Be sure to keep all receipts, bills, credit card statements, mileage logs and other records related to the move. And be aware that if your employer covered any of your moving costs, additional rules and limitations apply. Check out IRS Publication 521 to learn more about the moving expense deduction for your 2017 federal income tax return.

Professional dues

If being a member of a professional organization such as a bar or medical association, chamber of commerce, trade association or similar organization helps you do your job, you may be able to deduct the unreimbursed portion of those dues.


If your work requires you to own and use certain tools, you can generally deduct what you spend to purchase those tools provided they wear out and are discarded within one year from the purchase date. You can deduct for depreciation of tools that have a usable life of more than a year.

Travel expenses

You might be able to deduct the cost of work-related travel for a temporary assignment. These expenses include transportation to and from the assignment, meals and lodging, baggage charges, cleaning and laundry expenses. Other limitations may apply, so check out IRS Publication 463 to learn more.

Union dues

If your job requires you to participate in a union, you can generally deduct dues and initiation fees you pay for membership in the union. And if your union assesses fees for benefit payments to unemployed members, you can deduct those assessments that don’t cover sick, accident or death benefits. If any of your union expenses were used for certain political activities, these expenses may not be deductible.

Work clothes and uniforms

If your job requires you to wear a certain kind of attire that isn’t suitable as everyday wear, or you have to wear a uniform for work, you can generally deduct the costs of buying and caring for those clothes. However, if the clothes you wear for work would also be suitable for nonwork use, you may not be able to deduct the costs.

Remember, when deducting any of these work expenses they must be unreimbursed — meaning your employer doesn’t pay you back for these job-related costs.

And if you had eligible expenses for 2016 but didn’t take them, you have an option, says Al Zdenek, president and CEO of Traust Sollus Wealth Management in Princeton, New Jersey.

“[File] an amended return and take the deductions for 2016,” he advises. “The IRS normally addresses this within six months. They will credit you interest if they agree with the deduction and resultant refund.”

Changes for the 2018 tax year

As we mentioned earlier, tax reform changed the rules for deductions for 2018.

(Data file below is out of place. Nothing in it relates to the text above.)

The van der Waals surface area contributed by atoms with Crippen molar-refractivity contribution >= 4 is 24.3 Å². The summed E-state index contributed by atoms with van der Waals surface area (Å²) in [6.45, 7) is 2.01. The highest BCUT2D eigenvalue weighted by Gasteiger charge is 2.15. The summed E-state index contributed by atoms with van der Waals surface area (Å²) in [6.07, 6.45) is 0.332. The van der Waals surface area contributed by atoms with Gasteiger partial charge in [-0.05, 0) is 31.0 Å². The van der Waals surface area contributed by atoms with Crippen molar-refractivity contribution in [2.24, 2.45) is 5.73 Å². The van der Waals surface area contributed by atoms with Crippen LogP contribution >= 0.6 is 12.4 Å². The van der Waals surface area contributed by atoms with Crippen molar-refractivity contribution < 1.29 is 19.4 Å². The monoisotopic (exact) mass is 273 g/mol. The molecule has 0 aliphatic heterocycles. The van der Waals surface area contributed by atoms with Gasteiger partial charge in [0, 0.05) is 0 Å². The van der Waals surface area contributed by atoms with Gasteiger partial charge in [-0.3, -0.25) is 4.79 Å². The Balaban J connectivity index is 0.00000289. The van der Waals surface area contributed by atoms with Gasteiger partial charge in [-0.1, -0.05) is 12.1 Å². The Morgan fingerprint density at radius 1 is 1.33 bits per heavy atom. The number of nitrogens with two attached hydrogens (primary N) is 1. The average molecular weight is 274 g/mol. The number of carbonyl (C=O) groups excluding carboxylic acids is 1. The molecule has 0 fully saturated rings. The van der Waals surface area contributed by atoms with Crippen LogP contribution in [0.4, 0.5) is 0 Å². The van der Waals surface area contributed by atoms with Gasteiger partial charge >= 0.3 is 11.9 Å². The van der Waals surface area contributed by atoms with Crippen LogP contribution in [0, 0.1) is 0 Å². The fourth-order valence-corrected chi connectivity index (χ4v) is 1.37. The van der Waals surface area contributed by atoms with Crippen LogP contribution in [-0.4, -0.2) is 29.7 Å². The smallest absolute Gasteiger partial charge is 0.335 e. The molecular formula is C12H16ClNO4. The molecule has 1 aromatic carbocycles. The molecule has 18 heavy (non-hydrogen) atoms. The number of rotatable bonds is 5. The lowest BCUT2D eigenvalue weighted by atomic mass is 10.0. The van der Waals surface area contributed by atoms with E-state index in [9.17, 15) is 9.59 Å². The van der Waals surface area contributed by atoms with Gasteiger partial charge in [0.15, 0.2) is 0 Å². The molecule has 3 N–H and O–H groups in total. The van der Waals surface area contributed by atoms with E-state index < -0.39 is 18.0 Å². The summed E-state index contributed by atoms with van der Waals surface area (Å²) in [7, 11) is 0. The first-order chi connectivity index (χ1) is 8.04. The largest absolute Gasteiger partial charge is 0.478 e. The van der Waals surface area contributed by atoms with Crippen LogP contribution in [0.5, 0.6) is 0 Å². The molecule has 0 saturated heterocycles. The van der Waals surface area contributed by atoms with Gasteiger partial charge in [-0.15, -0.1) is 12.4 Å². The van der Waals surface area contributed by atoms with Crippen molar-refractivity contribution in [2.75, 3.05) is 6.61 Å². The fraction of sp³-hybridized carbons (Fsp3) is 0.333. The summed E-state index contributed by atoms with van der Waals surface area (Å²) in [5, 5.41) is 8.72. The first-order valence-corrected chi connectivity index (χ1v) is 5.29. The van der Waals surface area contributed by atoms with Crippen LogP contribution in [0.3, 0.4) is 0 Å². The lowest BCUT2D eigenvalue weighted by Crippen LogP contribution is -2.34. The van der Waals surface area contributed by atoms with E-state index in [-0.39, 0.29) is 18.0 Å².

All miscellaneous itemized deductions previously subject to the 2% floor (which included unreimbursed employee work expenses) are suspended between the 2018 and 2025 tax years.

“Employees will not be able to deduct work-related expenses due to the elimination of certain itemized deductions, although these could still be deductible for partners in a partnership as unreimbursed partner expenses,” Zdenek says.

Also, if your employer offers a commuting reimbursement for biking to work, you’ll no longer be able to exclude that amount from your gross income and wages. In other words, you’ll need to report that reimbursement as income.

While tax reform eliminated many deductions employees might once have been able to take for unreimbursed work-related expenses, it did significantly increase the standard deduction. For tax years between Jan. 1, 2018, and Dec. 31, 2025, the standard deduction will be $24,000 for taxpayers who are married filing jointly, $18,000 for those filing as head of household and $12,000 for everyone else.

Bottom line

As you’re filing your 2017 taxes, the decision about whether to itemize your deductions or claim the standard deduction will depend on which one has a greater capacity to reduce your taxes.

For 2017, the standard deduction for single filers and those with a married filing separately status is $6,350, while it’s $9,350 for heads of household and $12,700 for married couples who file jointly. However, depending on your filing status, itemizing your deductions — including unreimbursed work-related expenses — could lead to a higher deduction that reduces your taxable income.

Now may be as good a time as any for deducting work expenses you haven’t been reimbursed for, because starting next year when you file your 2018 return, you won’t have that option. Credit Karma Tax®, a free online tax-filing service, can help you itemize your qualifying deductions to maximize any refund you may be owed.

Christina Taylor is senior manager of tax operations for Credit Karma Tax®. She has more than a dozen years of experience in tax, accounting and business operations. Christina founded her own accounting consultancy and managed it for more than six years. She co-developed an online DIY tax-preparation product, serving as chief operating officer for seven years. She is the current treasurer of the National Association of Computerized Tax Processors and holds a bachelor’s in business administration/accounting from Baker College and an MBA from Meredith College. You can find her on LinkedIn.

About the author: Satta Sarmah Hightower is a writer, editor and content marketing manager with a decade of experience in the media industry. Her writing focuses on healthcare, personal finance and technology. Satta has produced sponso… Read more.